So far as I knew, there was a universal expectation that the city would be occupied by rebel troops that night. As this was in harmony with the general tenor of my anticipations for a quarter of a century, I readily shared in the popular opinion, and for once was with the majority.
Among the groups who stood in the streets were many contrabands, and their faces were pitiful to see. One scantily-clad woman, holding a ragged infant, and with two frightened, ragged children clinging to her skirts, stood literally quaking. Her black face had turned gray with terror, and she came to me and asked:
“Oh! Missus! does ye tink dey will get in?”
Suddenly my eyes were opened, like those of the prophet’s servant when he saw the horses and chariots of fire, and I replied:
“No! never! They will come no nearer than they now are! You can go home and rest in peace, for you are just as safe from them as if you were in heaven!”
She was greatly comforted; but a gentleman said, as she moved away:
“I wish I could share your opinion; but what is to hinder their coming in?”
“God is to hinder! He has appointed us to rescue these people. They are collected here in thousands, and the prayers of centuries are to be answered now!”
I myself went home feeling all the confidence I spoke, and wondering I could have been so stupid as to doubt. Our Government and people were very imperfect, but had developed a sublime patriotism—made an almost miraculous growth in good. Ten righteous men would have saved Sodom. We had ten thousand; and I must think there are few histories of supernatural interference in the affairs of the Jews more difficult to account for, on merely natural grounds, than the preservation of Washington in that crisis.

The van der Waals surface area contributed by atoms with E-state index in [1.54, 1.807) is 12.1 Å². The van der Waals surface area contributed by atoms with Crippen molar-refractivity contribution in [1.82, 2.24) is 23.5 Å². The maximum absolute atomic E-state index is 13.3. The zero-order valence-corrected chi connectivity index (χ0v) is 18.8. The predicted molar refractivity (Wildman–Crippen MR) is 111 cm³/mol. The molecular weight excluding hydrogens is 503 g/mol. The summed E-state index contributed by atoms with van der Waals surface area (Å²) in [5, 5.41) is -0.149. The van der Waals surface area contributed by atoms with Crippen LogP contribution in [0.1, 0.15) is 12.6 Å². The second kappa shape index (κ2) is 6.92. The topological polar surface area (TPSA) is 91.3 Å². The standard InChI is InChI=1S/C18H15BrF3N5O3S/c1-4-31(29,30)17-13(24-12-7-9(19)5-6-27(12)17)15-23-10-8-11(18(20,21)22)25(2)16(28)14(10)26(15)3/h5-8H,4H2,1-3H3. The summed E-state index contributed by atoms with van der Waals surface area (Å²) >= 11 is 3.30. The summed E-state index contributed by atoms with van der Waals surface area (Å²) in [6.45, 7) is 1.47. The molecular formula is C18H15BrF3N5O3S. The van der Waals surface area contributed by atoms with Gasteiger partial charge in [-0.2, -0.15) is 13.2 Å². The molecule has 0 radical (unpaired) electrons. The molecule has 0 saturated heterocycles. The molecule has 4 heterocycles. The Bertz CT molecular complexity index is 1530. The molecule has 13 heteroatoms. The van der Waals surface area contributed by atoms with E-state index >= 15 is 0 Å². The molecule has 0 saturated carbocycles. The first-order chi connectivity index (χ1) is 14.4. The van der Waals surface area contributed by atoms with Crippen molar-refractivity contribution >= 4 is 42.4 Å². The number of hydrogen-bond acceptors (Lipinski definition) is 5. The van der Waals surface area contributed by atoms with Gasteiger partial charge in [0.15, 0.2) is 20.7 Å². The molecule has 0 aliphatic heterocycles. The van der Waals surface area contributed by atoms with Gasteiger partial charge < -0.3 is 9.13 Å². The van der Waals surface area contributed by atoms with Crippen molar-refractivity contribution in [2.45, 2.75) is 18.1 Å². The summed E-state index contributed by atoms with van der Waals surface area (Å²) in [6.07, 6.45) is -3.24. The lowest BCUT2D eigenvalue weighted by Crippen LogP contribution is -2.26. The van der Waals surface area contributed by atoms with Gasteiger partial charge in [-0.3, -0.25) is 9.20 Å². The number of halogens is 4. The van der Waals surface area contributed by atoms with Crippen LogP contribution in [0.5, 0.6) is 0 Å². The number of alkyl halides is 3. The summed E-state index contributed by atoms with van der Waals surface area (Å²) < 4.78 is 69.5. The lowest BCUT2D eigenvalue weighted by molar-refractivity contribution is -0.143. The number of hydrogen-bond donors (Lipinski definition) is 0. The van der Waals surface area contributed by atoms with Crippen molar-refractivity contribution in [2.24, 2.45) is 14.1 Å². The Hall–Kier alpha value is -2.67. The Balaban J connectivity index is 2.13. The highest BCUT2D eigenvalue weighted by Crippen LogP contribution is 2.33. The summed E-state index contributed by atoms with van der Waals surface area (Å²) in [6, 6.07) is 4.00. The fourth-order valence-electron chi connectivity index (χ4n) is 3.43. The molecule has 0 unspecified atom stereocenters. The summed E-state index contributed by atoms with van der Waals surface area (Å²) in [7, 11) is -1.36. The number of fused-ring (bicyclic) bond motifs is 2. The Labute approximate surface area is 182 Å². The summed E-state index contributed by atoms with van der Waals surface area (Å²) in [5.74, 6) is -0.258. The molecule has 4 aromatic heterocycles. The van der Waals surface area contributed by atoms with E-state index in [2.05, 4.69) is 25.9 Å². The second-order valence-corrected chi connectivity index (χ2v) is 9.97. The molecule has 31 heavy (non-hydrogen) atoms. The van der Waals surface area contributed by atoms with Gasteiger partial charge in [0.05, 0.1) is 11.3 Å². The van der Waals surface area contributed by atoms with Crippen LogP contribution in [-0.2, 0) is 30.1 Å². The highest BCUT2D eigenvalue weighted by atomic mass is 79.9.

December 6th, 1865, the fiftieth anniversary of my birth, found me in Washington, at work in the Quarter-Master’s office, on a salary of sixty dollars a month, without any provision for support in old age; and so great a sufferer as never to have a night of rest unbroken by severe pain, but with my interest in a country rescued from the odium of Southern slavery, and a faint light breaking of the day which is yet to abolish that of the West.
In the summer of ’66, Dr. King, of Pittsburg, came to know what I would take for my interest in ten acres of the Swissvale estate, which he had purchased. My deed had presented a barrier to the sale of a portion of it, and he was in trouble:
I consulted Secretary Stanton, who said:
“Your title to that property is good against the world!”
It had become valuable and the idea of its ownership was alarming! I had made up my mind to poverty, had been discharged from the Quarter-Master’s office by special order of President Johnson, “for speaking disrespectfully of the President of the United States!”—Washington Star—was the first person dismissed by Mr. Johnson; was without visible means of support, could not suddenly adjust my thought to anything so foreign to all my plans as coming into possession of a valuable estate, and said: